Why do you stay in prison
When the door is so wide open?
Move outside the tangle of fear-thinking.
Live in silence.
Flow down and down in ever
widening rings of being. ~Rumi
Recently, I watched Rumi: Poetry of the Heart, a short documentary in which teachers, historians, and American translators shared some important events from the poet’s personal life. Eight hundred years after being composed, Rumi’s translated works are the best-selling poetry in the US. Among the many things we Americans choose to collect, this is truly a gift.
Jalal ad-Din Muhammad Rumi was born in 1207 in present-day Afghanistan, at the time a part of Persia. His father was a Sufi teacher, and immersed his son in the teachings of Islamic mysticism. Upon his father’s death, Rumi, at 25 years of age, stepped into his father’s teaching role, amassing many followers. Twelve years later, his life was changed by a wandering stranger, Shams of Tabriz, who challenged the scholarly educator with the idea of putting aside his books to experience the life in his teachings. Shams is credited with inspiring Rumi to create many of the beautiful verses we know today.
Why should I seek?
I am the same as He.
His essence speaks through me.
I have been looking for myself! ~Rumi
According to Coleman Barks, an American translator who worked with a Sufi master for 9 years, Rumi’s sense of the Divine is the jewel-like quality of our inner awareness. It is reflected in a baby’s smile, in natural beauty, and even in a group of friends sharing a meal.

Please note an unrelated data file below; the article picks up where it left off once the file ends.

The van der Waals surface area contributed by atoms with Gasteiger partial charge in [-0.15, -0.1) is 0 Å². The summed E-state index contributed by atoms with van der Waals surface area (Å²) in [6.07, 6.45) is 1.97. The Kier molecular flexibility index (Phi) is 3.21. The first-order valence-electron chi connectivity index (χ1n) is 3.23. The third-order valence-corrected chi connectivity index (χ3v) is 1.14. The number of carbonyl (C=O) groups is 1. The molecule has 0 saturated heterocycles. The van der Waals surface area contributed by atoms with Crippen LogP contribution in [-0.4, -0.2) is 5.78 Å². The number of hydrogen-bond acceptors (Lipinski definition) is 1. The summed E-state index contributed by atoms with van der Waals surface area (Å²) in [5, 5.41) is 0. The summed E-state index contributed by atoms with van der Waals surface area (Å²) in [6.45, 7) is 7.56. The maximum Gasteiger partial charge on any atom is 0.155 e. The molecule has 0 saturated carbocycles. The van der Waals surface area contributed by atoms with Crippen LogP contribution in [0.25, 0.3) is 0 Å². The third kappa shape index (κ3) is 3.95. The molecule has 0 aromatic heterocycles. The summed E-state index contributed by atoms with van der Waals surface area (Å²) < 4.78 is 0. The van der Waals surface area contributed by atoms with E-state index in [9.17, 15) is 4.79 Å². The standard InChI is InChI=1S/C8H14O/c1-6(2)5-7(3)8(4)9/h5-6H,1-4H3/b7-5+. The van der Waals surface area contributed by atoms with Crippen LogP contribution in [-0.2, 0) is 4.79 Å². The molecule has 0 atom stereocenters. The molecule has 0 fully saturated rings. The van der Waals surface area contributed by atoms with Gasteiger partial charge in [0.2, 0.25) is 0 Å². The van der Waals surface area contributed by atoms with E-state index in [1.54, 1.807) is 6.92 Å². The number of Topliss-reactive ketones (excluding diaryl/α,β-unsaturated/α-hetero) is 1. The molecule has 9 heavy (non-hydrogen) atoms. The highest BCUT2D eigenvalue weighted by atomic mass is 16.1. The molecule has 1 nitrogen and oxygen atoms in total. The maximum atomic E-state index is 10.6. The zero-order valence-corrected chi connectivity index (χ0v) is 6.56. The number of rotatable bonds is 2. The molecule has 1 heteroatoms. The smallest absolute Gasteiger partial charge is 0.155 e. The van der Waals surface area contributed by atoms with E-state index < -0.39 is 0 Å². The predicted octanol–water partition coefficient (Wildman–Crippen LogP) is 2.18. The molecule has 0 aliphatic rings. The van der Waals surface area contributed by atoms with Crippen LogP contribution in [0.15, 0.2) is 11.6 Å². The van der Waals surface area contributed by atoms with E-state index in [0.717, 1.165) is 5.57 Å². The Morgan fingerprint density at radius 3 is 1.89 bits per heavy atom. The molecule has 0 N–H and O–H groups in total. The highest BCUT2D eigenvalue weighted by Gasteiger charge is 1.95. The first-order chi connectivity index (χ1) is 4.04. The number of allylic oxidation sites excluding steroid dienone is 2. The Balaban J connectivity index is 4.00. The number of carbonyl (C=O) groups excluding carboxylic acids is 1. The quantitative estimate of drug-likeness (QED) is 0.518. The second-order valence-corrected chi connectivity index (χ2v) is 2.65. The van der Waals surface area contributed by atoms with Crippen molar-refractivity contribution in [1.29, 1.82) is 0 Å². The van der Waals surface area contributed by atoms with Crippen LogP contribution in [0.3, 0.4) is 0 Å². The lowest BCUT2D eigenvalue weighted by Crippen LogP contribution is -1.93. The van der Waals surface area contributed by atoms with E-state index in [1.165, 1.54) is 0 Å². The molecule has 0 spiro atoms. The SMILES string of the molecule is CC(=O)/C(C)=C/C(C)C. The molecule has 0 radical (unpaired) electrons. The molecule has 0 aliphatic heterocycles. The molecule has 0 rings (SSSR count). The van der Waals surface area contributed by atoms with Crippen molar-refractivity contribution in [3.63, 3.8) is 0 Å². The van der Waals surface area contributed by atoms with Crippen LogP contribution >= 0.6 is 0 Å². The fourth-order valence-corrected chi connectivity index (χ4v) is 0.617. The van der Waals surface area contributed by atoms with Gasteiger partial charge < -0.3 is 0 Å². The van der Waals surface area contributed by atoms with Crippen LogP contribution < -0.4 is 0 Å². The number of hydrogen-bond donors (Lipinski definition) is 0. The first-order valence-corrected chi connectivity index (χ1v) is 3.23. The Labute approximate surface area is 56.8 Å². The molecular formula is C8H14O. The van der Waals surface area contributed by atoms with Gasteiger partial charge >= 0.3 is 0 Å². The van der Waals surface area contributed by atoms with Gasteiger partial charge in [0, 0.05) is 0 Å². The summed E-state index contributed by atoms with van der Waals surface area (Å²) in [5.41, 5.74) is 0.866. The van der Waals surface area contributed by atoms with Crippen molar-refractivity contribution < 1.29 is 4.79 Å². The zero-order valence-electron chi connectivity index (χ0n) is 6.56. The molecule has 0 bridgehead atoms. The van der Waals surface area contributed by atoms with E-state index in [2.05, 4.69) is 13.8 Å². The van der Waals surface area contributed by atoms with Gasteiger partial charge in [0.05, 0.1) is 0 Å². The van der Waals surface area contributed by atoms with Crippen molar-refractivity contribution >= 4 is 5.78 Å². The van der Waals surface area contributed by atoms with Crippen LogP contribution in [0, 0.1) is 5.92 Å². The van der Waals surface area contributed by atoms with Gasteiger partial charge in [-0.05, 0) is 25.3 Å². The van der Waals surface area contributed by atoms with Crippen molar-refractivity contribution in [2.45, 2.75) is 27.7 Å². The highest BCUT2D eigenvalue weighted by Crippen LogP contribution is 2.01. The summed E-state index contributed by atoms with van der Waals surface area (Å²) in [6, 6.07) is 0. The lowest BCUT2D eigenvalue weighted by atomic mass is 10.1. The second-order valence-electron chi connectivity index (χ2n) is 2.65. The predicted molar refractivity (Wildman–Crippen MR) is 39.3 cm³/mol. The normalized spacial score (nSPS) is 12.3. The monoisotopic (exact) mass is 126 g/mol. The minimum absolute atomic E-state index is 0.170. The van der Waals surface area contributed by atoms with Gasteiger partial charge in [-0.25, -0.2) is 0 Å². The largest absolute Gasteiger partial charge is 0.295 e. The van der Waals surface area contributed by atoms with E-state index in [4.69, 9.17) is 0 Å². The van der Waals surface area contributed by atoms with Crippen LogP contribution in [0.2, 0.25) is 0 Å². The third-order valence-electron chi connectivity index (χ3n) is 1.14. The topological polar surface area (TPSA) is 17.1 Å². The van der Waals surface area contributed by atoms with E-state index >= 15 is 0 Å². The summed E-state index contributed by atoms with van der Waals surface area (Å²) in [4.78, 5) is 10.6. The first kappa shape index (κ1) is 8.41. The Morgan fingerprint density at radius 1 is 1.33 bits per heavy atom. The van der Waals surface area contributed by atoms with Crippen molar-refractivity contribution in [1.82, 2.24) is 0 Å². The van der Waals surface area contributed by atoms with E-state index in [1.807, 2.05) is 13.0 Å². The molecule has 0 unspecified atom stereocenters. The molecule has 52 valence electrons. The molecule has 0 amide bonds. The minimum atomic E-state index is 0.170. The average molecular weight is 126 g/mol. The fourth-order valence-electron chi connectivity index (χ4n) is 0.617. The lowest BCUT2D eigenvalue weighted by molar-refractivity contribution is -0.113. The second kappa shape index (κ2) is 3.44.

Years ago, I bought an exceptional recording, A Gift of Love: Music Inspired by the Love Poems of Rumi. It’s one of those collections that requires more than one play – when I listen to it, I have to hear it again every day for a week or more. I can’t describe how it opens my heart, elevates my spirit, and encourages me to ponder spiritual truths. This partial poem is from that recording:
From the beginning of my life
I have been looking for your face
but today I have seen it.
Today I have seen
the charm, the beauty,
the unfathomable grace
of the face
that I was looking for.
Today I have found you
and those who laughed
and scorned me yesterday
are sorry that they were not looking as I did.
I am bewildered by the magnificence
of your beauty
and wish to see you
with a hundred eyes.
My heart has burned with passion
and has searched forever
for this wondrous beauty
that I now behold. ~Rumi
An opinion shared by all those featured in the documentary is the reason for Rumi’s modern popularity: truth. The ways in which the poet intertwined spiritual truth and beauty speaks directly to the heart.
At night, I open the window
and ask the moon to come
and press its face against mine.
Breathe into me.
Close the language door and open the love window.
The moon won’t use the door, only the window. ~Rumi
Since first hearing his work, Rumi has been far and away my favorite poet. I find it encouraging that the American population is embracing the writings of this ancient mystery tradition teacher. Our culture’s need for love, beauty, and truth has never been greater.
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